If you have back or joint pain, there are probably some times when all you want to do is lie in bed all day. It’s tempting, but it might make the problem worse. Doctors used to prescribe bed rest for back pain and other chronic pain conditions, but studies have found that people who exercise and stay flexible manage their pain much better than those who don’t.
“Exercise improves your pain threshold,” says Trent Nessler, PT, DPT, MPT, a vice president with Champion Sports Medicine in Birmingham, Ala. “With chronic pain, your pain threshold drops -- in other words, it takes less pain to make you feel more uncomfortable. With cardiovascular, strengthening, and flexibility exercise, you can improve that pain threshold.”
If you feel chronic pain, it's probably taking a toll on your quality of life. That's true whether your pain is due to cancer, shingles, arthritis, injury, or any other cause. A quality of life scale is one tool that can help your doctor assess your pain. This same scale can help you and your doctor monitor improvement, deterioration, or treatment-related complications.
If you do have a chronic pain condition like back pain or hip, knee, or shoulder problems, you shouldn’t begin an exercise program without guidance. Check with your doctor first, and then seek an expert to help you develop an individualized exercise program. “Have a professional -- a physical therapist or athletic trainer -- show you what is appropriate to do given your condition,” says Nessler. “I may recommend a particular exercise that’s great for 75% of people, but maybe another 25% really shouldn’t do it.”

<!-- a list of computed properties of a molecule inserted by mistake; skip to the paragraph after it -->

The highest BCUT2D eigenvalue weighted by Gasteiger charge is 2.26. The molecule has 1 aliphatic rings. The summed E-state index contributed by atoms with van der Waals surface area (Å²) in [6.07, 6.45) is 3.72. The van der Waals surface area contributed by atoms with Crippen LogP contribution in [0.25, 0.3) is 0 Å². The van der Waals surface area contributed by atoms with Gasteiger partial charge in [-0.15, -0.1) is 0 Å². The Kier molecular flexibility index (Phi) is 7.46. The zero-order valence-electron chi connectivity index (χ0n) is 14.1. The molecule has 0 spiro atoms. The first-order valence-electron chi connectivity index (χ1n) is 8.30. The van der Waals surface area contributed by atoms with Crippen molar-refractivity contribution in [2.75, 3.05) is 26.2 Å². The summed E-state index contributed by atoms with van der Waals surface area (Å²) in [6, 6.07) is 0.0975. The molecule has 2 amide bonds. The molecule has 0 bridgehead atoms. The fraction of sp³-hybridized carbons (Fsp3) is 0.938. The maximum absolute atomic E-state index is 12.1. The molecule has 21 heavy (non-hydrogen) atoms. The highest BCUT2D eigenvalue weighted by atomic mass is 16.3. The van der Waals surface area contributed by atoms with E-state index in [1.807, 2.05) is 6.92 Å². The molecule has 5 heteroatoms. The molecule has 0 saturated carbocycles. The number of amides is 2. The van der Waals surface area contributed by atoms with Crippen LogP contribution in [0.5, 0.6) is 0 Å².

One thing a good trainer will do is something called a postural assessment. “We look to see how you sit, how you stand, how you walk,” says Joshua Margolis, ACE, a personal trainer and founder of Mind Over Matter Fitness in New York City. “Over life, we all develop these postural imbalances. Maybe you carry a child on one hip. Maybe you carry a bag on one shoulder. These imbalances that arise as a result can often trigger pain in the back, hips, knees, and shoulders.”
Margolis often recommends several simple, safe stretches that can help alleviate pain in the back and other joints.
Lie on your back on a carpeted floor or mat. Rest your legs on a couch, chair, or ottoman, so that your legs from the heels to the back of the knees are completely supported. “You’re in the same position you would be if you were sitting in a chair, but now the pressure on your spine is completely displaced,” Margolis explains.
Lie with your belly side down on a stability ball and let your body mold to the sides of the ball.
Lie on your back and hold your knees in to your chest. “In yoga, they call this the ‘happy baby’ pose,” Margolis says.
The squat is another simple exercise that can reduce your pain. “I teach all my clients to do squats,” says Nessler. “If you have pain with it, there are modifications your trainer can recommend. The more you improve your ability to squat, the more you reduce your pain and improve your ability to do things like go up and down stairs.